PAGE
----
Micheal Carrick on taking number 16 from Roy Keane.
Before Michael Carrick’s arrival at Old Trafford, it seemed as though no one could live up to the legacy that Roy Keane left in the No. 16 jersey. It was a challenge the former Tottenham Hotspur player embraced from the minute he landed at the club and he described that challenge in his 2018 autobiography, ‘Between The Lines.’
Carrick first came across Keane during his time at West Ham during the 2000/01 season and described the Cork native as “the hardest of them all”. During their FA Cup fourth-round tie against Manchester United at Old Trafford, the England international discovered not only the power of Roy Keane on the pitch, but also the enormity of the club in general.
“Roy Keane was tough but fair.”
Carrick noted that Keane was “an honest competitor, tough but fair”. But what really struck him that day was the feeling of playing in Old Trafford against a legendary United team and he couldn’t help but imagine what it would be like to play there every week.
Six years later, that was the situation Carrick found himself in when he joined the Manchester club from Spurs for a fee of £14 million. He was brought in to replace Keane after the former captain had left the club under a cloud of controversy following that infamous MUTV segment in late 2005.
During a meeting with Sir Alex Ferguson on his first day, the then 24-year-old was asked if he was ready to step into those shoes.
“Before I left his office that first morning, Sir Alex asked me which shirt number I wanted. ‘There’s No. 16 if you want it?’
“‘Yeah fine, no problem.’ Roy Keane’s old number meant this was no ordinary shirt and other newcomers might have been tempted to ask what other numbers Sir Alex had spare.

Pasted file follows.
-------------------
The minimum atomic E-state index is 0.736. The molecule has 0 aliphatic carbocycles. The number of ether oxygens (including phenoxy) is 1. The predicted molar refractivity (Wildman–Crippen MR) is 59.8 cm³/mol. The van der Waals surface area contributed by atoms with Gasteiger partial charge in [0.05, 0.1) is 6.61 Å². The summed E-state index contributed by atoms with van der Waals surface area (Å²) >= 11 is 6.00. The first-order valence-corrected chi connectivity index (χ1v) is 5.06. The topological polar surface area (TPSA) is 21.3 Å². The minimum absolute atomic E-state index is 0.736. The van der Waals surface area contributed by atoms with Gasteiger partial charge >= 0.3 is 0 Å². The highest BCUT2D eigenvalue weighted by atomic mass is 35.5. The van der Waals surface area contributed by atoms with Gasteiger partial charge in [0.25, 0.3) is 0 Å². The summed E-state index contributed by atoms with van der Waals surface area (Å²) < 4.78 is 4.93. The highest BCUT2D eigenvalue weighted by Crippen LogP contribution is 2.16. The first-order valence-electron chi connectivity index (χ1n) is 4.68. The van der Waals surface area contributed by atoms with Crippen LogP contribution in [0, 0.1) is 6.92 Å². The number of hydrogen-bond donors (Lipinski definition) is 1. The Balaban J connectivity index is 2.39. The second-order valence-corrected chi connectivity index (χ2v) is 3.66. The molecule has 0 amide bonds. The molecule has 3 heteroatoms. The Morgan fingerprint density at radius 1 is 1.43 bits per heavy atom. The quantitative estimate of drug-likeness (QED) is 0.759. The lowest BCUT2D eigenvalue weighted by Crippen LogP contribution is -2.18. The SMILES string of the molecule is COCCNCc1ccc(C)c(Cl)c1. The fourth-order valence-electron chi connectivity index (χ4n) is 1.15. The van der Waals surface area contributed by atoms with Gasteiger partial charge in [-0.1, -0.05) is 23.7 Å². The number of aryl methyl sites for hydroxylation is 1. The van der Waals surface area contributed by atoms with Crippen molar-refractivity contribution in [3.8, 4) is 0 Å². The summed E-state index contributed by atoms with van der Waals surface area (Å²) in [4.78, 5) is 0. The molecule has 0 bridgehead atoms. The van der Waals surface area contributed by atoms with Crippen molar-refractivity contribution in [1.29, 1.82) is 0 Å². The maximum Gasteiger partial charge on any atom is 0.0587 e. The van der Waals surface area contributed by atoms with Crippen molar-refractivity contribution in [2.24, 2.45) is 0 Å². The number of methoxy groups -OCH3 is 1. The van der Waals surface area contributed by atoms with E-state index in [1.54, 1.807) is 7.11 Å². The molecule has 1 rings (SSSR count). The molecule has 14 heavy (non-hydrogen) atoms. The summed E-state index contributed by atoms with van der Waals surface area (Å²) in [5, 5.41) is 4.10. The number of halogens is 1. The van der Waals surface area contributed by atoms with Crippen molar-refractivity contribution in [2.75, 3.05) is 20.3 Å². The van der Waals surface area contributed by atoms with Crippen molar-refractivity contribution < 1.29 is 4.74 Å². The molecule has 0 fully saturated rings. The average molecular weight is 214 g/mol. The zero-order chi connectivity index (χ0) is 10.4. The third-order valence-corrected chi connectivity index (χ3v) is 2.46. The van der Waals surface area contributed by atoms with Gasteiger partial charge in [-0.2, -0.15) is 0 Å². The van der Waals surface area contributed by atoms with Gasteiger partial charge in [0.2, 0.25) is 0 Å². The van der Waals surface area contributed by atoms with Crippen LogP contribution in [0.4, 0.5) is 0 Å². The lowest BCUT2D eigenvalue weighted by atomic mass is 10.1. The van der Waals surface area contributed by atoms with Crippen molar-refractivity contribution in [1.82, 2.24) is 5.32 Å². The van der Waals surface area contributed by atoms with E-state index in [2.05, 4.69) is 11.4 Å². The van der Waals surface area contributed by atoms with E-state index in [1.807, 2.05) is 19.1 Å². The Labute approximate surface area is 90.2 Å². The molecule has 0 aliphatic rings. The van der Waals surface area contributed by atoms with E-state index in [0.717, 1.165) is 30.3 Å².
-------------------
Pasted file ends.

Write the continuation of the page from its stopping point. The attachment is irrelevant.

“‘You sure, son?’ ‘Yes’.”
For the first few months of his career at Manchester United, Carrick constantly noted the comparisons to Keane both because of his jersey number and his style of play. He attempted to play down the significance of the shirt on his back.
“I knew the legacy and challenge I took on with Keane’s No. 16. Later, I learned Sir Alex felt I showed ‘courage’ in taking on No. 16 as I could have been superstitious about the Keane connection. In fact, my desire for Keane’s shirt was a deliberate statement that I had no fear.
“For the first few months at United, if I didn’t play well, people said, ‘Ah, he’s not Roy Keane’. Every day for my first few months, I was asked, ‘What’s it like replacing Roy Keane?’ ‘Well it’s not really an issue, I just get on with it as normal’, I’d reply. I tried to make it that the shirt was just a piece of material rather than an important part of the fabric of Manchester United’s history.
“Of course I knew No. 16 was a big issue, partly because Keane left in fairly acrimonious circumstances. Nevertheless, what Roy Keane did for the club was amazing and his great legacy is stuck there for all to see. He was integral to Manchester United’s success.
“I understood fans wanting a new Roy Keane but you can never replace a player like that like for like so you do it another way. Best, Charlton, Cantona, Scholes, Giggs, Ferdinand, Neville, Ronaldo, Rooney – you can’t find another of any of them. And Keane’s in that bracket.
Carrick explained that while he did not think Roy Keane was the best midfielder in the Premier League – that honour fell to Paul Scholes – he believed the Irishman was in the top level.
Keane had forged a legacy through the high standards he drove at the club and Carrick was aware that he had to live up to those standards.
“It’s not a difficult exercise to put Keane in the top level of Premier League midfielders. I rated him as an opponent and all the United lads told me that people didn’t appreciate how good a passer Keane was. ‘He was so good getting the ball to the forward’s feet’, Rooney once said to me.
“Keane’s technique got overlooked because he was so aggressive and people fixated on that. His willpower was in your face, snarling at times, and he was just so demanding of his team.
“Keane’s legacy lived on in those high standards and I knew I had to step it up, I couldn’t pass sideways, I had to go forward, be bold.”
First published in 2020.